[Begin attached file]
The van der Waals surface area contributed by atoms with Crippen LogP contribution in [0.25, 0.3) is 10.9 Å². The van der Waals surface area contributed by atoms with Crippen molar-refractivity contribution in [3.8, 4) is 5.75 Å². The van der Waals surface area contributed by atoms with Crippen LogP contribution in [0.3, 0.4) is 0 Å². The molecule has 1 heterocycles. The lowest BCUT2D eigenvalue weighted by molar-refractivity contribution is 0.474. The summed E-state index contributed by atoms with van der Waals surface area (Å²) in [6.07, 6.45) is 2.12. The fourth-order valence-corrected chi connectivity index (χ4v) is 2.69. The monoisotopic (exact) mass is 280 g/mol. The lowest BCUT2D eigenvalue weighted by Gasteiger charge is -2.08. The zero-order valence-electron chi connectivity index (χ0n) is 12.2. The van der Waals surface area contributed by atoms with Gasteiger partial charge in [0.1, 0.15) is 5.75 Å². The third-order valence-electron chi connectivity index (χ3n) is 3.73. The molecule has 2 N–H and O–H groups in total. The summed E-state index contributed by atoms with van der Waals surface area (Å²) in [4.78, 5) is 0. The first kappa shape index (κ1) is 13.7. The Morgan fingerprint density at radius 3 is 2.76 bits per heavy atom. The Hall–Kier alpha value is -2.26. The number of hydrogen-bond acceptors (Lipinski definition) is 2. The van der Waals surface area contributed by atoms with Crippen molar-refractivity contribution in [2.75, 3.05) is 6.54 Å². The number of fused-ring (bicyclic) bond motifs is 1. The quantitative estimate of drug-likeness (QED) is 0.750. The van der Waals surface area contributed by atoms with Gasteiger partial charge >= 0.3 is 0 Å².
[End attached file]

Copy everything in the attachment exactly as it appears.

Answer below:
The van der Waals surface area contributed by atoms with Crippen LogP contribution in [0.25, 0.3) is 10.9 Å². The van der Waals surface area contributed by atoms with Crippen molar-refractivity contribution in [3.8, 4) is 5.75 Å². The van der Waals surface area contributed by atoms with Crippen LogP contribution in [0.3, 0.4) is 0 Å². The molecule has 1 heterocycles. The lowest BCUT2D eigenvalue weighted by molar-refractivity contribution is 0.474. The summed E-state index contributed by atoms with van der Waals surface area (Å²) in [6.07, 6.45) is 2.12. The fourth-order valence-corrected chi connectivity index (χ4v) is 2.69. The monoisotopic (exact) mass is 280 g/mol. The lowest BCUT2D eigenvalue weighted by Gasteiger charge is -2.08. The zero-order valence-electron chi connectivity index (χ0n) is 12.2. The van der Waals surface area contributed by atoms with Gasteiger partial charge in [0.1, 0.15) is 5.75 Å². The third-order valence-electron chi connectivity index (χ3n) is 3.73. The molecule has 2 N–H and O–H groups in total. The summed E-state index contributed by atoms with van der Waals surface area (Å²) in [4.78, 5) is 0. The first kappa shape index (κ1) is 13.7. The Morgan fingerprint density at radius 3 is 2.76 bits per heavy atom. The Hall–Kier alpha value is -2.26. The number of hydrogen-bond acceptors (Lipinski definition) is 2. The van der Waals surface area contributed by atoms with Crippen molar-refractivity contribution in [2.75, 3.05) is 6.54 Å². The number of fused-ring (bicyclic) bond motifs is 1. The quantitative estimate of drug-likeness (QED) is 0.750. The van der Waals surface area contributed by atoms with Gasteiger partial charge >= 0.3 is 0 Å².